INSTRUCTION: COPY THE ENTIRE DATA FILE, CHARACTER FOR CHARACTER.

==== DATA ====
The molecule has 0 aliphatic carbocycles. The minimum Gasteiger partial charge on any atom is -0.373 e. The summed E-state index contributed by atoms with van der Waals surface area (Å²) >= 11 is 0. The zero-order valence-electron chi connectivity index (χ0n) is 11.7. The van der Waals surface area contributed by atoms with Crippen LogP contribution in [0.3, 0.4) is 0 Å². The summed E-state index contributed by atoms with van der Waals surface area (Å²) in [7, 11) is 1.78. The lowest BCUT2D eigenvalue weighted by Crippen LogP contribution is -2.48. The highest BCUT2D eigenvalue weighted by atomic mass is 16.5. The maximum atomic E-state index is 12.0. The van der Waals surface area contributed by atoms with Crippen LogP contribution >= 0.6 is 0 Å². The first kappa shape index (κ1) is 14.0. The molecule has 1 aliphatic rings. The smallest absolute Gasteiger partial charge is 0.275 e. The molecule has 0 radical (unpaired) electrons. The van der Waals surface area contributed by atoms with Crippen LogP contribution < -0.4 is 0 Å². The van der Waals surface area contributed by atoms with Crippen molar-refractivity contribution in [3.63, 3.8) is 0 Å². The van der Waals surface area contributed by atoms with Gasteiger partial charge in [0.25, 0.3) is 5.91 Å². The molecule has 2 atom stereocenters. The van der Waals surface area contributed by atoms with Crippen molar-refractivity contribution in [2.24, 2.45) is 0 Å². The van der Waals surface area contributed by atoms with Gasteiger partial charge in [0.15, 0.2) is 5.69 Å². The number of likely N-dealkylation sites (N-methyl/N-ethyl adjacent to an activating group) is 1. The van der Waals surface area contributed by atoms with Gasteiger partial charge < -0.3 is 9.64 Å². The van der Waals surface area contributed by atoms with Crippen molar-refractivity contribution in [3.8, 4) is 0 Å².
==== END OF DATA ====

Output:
The molecule has 0 aliphatic carbocycles. The minimum Gasteiger partial charge on any atom is -0.373 e. The summed E-state index contributed by atoms with van der Waals surface area (Å²) >= 11 is 0. The zero-order valence-electron chi connectivity index (χ0n) is 11.7. The van der Waals surface area contributed by atoms with Crippen LogP contribution in [0.3, 0.4) is 0 Å². The summed E-state index contributed by atoms with van der Waals surface area (Å²) in [7, 11) is 1.78. The lowest BCUT2D eigenvalue weighted by Crippen LogP contribution is -2.48. The highest BCUT2D eigenvalue weighted by atomic mass is 16.5. The maximum atomic E-state index is 12.0. The van der Waals surface area contributed by atoms with Crippen LogP contribution >= 0.6 is 0 Å². The first kappa shape index (κ1) is 14.0. The molecule has 1 aliphatic rings. The smallest absolute Gasteiger partial charge is 0.275 e. The molecule has 0 radical (unpaired) electrons. The van der Waals surface area contributed by atoms with Crippen LogP contribution < -0.4 is 0 Å². The van der Waals surface area contributed by atoms with Crippen molar-refractivity contribution in [3.63, 3.8) is 0 Å². The van der Waals surface area contributed by atoms with Gasteiger partial charge in [0.25, 0.3) is 5.91 Å². The molecule has 2 atom stereocenters. The van der Waals surface area contributed by atoms with Crippen molar-refractivity contribution in [2.24, 2.45) is 0 Å². The van der Waals surface area contributed by atoms with Gasteiger partial charge in [0.15, 0.2) is 5.69 Å². The number of likely N-dealkylation sites (N-methyl/N-ethyl adjacent to an activating group) is 1. The van der Waals surface area contributed by atoms with Gasteiger partial charge < -0.3 is 9.64 Å². The van der Waals surface area contributed by atoms with Crippen molar-refractivity contribution in [3.8, 4) is 0 Å².